"It's not the role of the bar to stand up against judges," said Marcus, who believes his years as a State Bar Court judge will be invaluable to the discipline process. "The bar's role is to foster relationships and communication."
      Ronald R. Silverton, a twice-disbarred attorney, ran unsuccessfully for the board of governors in two races on a platform of dismantling the discipline system, mandatory continuing legal education and interest on lawyers trust accounts.
      Silverton says he still believes the discipline system is "rotten" and biased against attorneys. He said many other lawyers seemed to share those opinions when he ran.
      "Most of the attorneys I talked to said, 'you're right, you're right,'" Silverton said. "I guess they just didn't vote."
      Matthew Cavanaugh, a bar critic most associated with the outsider label, was successful in his candidacy and endorsed three other like-minded candidates who subsequently won seats on the board.
      Critical of the State Bar's spending and management, Cavanaugh was never able to get any of his planned reforms through, including one to lower bar dues. Where he failed most, he said, was getting more reform-minded candidates to run for the board.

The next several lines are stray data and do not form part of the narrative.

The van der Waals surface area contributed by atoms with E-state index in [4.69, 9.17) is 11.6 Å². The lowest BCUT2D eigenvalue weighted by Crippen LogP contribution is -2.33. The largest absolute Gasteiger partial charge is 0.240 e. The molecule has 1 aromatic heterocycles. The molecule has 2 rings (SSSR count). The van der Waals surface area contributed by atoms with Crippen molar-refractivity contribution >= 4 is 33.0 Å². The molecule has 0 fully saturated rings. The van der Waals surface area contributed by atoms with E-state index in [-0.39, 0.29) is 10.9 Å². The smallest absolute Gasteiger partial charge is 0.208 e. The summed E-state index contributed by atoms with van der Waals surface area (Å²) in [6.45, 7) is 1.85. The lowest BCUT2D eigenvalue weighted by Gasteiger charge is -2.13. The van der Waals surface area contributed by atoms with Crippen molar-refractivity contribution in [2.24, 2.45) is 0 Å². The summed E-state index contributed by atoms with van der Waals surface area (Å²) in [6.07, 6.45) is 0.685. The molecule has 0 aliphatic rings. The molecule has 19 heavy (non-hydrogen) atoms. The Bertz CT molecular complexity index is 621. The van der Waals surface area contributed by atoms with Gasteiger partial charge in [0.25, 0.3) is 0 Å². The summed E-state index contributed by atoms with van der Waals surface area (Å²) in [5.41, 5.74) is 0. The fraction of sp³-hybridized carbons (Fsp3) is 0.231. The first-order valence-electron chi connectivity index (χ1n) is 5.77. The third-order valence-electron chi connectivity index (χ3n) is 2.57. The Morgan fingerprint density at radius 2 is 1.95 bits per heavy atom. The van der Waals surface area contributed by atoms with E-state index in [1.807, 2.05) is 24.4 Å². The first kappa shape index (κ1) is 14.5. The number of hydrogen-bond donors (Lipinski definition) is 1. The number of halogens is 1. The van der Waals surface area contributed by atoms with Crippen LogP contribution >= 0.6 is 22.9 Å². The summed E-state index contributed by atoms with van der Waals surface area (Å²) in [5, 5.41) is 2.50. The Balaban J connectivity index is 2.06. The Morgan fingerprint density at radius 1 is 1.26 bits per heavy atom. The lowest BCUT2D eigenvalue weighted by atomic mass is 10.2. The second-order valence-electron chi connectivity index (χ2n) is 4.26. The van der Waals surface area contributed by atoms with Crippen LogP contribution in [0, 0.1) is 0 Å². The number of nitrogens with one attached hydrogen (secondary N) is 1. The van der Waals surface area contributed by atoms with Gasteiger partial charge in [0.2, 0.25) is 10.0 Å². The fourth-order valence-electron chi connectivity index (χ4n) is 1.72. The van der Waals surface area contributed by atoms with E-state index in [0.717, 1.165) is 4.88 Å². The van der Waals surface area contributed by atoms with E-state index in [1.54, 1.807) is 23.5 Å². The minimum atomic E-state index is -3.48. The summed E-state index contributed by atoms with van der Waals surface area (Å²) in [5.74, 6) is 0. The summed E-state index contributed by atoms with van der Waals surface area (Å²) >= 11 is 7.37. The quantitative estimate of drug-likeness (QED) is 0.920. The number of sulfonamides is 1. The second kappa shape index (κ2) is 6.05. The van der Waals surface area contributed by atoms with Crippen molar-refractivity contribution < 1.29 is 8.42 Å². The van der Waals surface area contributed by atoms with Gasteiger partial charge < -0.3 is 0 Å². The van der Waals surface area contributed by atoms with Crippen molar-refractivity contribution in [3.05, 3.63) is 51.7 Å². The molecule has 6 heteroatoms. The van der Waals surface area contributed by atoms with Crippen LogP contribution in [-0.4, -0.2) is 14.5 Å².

"For a short period there, it looked like there was going to be a revolution," said Cavanaugh, who is now chief financial officer with Long Beach-based Intelli-Flex and has little involvement in the State Bar.
      Cavanaugh, who does not know Lustman, said it's good he's trying to shake things up, but doubts he'll be elected. Voters want candidates with a lot of experience, he pointed out. Though he ran as a bar outsider, Cavanaugh said he was in the mainstream.
      "It was a very different insurgency, than this guy's," he added. "Our candidacies had nothing to do with our personal issues. It's that we felt that the bar was mismanaged."
      Stephen R. Barnett, a Boalt Hall professor and a longtime bar skeptic, challenged the bar's election procedures, which ultimately led to an agreement to allow candidates to state their positions in ballot materials. Barnett wasn't quite so successful in snaring a seat on the board in 2002; he lost to Vivian Kral, a Redwood City sole practitioner with a long history of bar-related activities.
      One of Barnett's goals was to increase democracy in the organization. These days, he said, dissent on the board is much quieter.
      "I must say the criticism has died down somewhat," he said. "Maybe it will flare up again."